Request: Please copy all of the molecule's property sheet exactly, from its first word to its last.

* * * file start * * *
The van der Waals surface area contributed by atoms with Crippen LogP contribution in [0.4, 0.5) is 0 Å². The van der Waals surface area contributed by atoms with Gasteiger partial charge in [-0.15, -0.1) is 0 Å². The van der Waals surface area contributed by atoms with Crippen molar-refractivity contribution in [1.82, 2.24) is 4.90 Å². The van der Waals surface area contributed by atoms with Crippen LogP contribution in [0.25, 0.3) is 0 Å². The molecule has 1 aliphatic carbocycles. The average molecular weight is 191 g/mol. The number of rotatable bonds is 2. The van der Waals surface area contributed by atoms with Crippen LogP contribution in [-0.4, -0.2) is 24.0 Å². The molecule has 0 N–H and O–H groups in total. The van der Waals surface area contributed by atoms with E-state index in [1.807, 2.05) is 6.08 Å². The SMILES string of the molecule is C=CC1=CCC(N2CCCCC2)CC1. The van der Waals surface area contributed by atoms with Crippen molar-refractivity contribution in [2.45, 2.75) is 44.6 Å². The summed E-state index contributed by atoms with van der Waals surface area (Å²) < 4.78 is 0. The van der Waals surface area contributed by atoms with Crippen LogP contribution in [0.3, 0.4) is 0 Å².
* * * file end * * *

The van der Waals surface area contributed by atoms with Crippen LogP contribution in [0.4, 0.5) is 0 Å². The van der Waals surface area contributed by atoms with Gasteiger partial charge in [-0.15, -0.1) is 0 Å². The van der Waals surface area contributed by atoms with Crippen molar-refractivity contribution in [1.82, 2.24) is 4.90 Å². The van der Waals surface area contributed by atoms with Crippen LogP contribution in [0.25, 0.3) is 0 Å². The molecule has 1 aliphatic carbocycles. The average molecular weight is 191 g/mol. The number of rotatable bonds is 2. The van der Waals surface area contributed by atoms with Crippen LogP contribution in [-0.4, -0.2) is 24.0 Å². The molecule has 0 N–H and O–H groups in total. The van der Waals surface area contributed by atoms with E-state index in [1.807, 2.05) is 6.08 Å². The SMILES string of the molecule is C=CC1=CCC(N2CCCCC2)CC1. The van der Waals surface area contributed by atoms with Crippen molar-refractivity contribution in [2.45, 2.75) is 44.6 Å². The summed E-state index contributed by atoms with van der Waals surface area (Å²) < 4.78 is 0. The van der Waals surface area contributed by atoms with Crippen LogP contribution in [0.3, 0.4) is 0 Å².